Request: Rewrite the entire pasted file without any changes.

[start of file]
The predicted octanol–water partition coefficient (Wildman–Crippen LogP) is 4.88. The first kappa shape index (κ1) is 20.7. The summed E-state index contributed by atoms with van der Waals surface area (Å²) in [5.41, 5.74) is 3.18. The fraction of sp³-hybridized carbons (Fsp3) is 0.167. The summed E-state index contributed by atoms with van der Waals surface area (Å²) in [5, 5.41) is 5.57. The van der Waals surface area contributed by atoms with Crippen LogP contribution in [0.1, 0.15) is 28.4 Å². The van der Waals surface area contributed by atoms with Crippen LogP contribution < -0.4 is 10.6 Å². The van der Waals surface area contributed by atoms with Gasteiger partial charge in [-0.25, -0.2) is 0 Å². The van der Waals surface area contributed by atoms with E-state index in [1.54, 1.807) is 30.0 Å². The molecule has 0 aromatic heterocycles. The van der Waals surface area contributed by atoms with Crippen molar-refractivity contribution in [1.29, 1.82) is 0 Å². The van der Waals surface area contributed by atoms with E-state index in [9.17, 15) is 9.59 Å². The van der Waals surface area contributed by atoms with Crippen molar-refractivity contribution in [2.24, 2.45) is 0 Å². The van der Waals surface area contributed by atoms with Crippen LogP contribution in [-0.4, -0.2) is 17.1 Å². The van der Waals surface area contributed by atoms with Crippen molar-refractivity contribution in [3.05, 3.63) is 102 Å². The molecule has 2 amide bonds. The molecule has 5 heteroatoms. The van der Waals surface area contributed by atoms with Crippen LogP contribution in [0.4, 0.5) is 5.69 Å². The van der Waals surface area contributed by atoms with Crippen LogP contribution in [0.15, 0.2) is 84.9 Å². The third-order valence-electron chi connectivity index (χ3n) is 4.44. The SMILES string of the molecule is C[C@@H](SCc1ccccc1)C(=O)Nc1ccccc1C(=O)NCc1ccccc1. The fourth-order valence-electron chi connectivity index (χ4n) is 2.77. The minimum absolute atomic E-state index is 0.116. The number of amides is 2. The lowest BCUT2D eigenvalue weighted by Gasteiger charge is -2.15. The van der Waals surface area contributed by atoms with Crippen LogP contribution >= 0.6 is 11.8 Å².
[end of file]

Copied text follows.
The predicted octanol–water partition coefficient (Wildman–Crippen LogP) is 4.88. The first kappa shape index (κ1) is 20.7. The summed E-state index contributed by atoms with van der Waals surface area (Å²) in [5.41, 5.74) is 3.18. The fraction of sp³-hybridized carbons (Fsp3) is 0.167. The summed E-state index contributed by atoms with van der Waals surface area (Å²) in [5, 5.41) is 5.57. The van der Waals surface area contributed by atoms with Crippen LogP contribution in [0.1, 0.15) is 28.4 Å². The van der Waals surface area contributed by atoms with Crippen LogP contribution < -0.4 is 10.6 Å². The van der Waals surface area contributed by atoms with Gasteiger partial charge in [-0.25, -0.2) is 0 Å². The van der Waals surface area contributed by atoms with E-state index in [1.54, 1.807) is 30.0 Å². The molecule has 0 aromatic heterocycles. The van der Waals surface area contributed by atoms with Crippen molar-refractivity contribution in [1.29, 1.82) is 0 Å². The van der Waals surface area contributed by atoms with E-state index in [9.17, 15) is 9.59 Å². The van der Waals surface area contributed by atoms with Crippen molar-refractivity contribution in [2.24, 2.45) is 0 Å². The van der Waals surface area contributed by atoms with Crippen LogP contribution in [-0.4, -0.2) is 17.1 Å². The van der Waals surface area contributed by atoms with Crippen molar-refractivity contribution in [3.05, 3.63) is 102 Å². The molecule has 2 amide bonds. The molecule has 5 heteroatoms. The van der Waals surface area contributed by atoms with Crippen LogP contribution in [0.4, 0.5) is 5.69 Å². The van der Waals surface area contributed by atoms with Crippen LogP contribution in [0.15, 0.2) is 84.9 Å². The third-order valence-electron chi connectivity index (χ3n) is 4.44. The SMILES string of the molecule is C[C@@H](SCc1ccccc1)C(=O)Nc1ccccc1C(=O)NCc1ccccc1. The fourth-order valence-electron chi connectivity index (χ4n) is 2.77. The minimum absolute atomic E-state index is 0.116. The number of amides is 2. The lowest BCUT2D eigenvalue weighted by Gasteiger charge is -2.15. The van der Waals surface area contributed by atoms with Crippen LogP contribution >= 0.6 is 11.8 Å².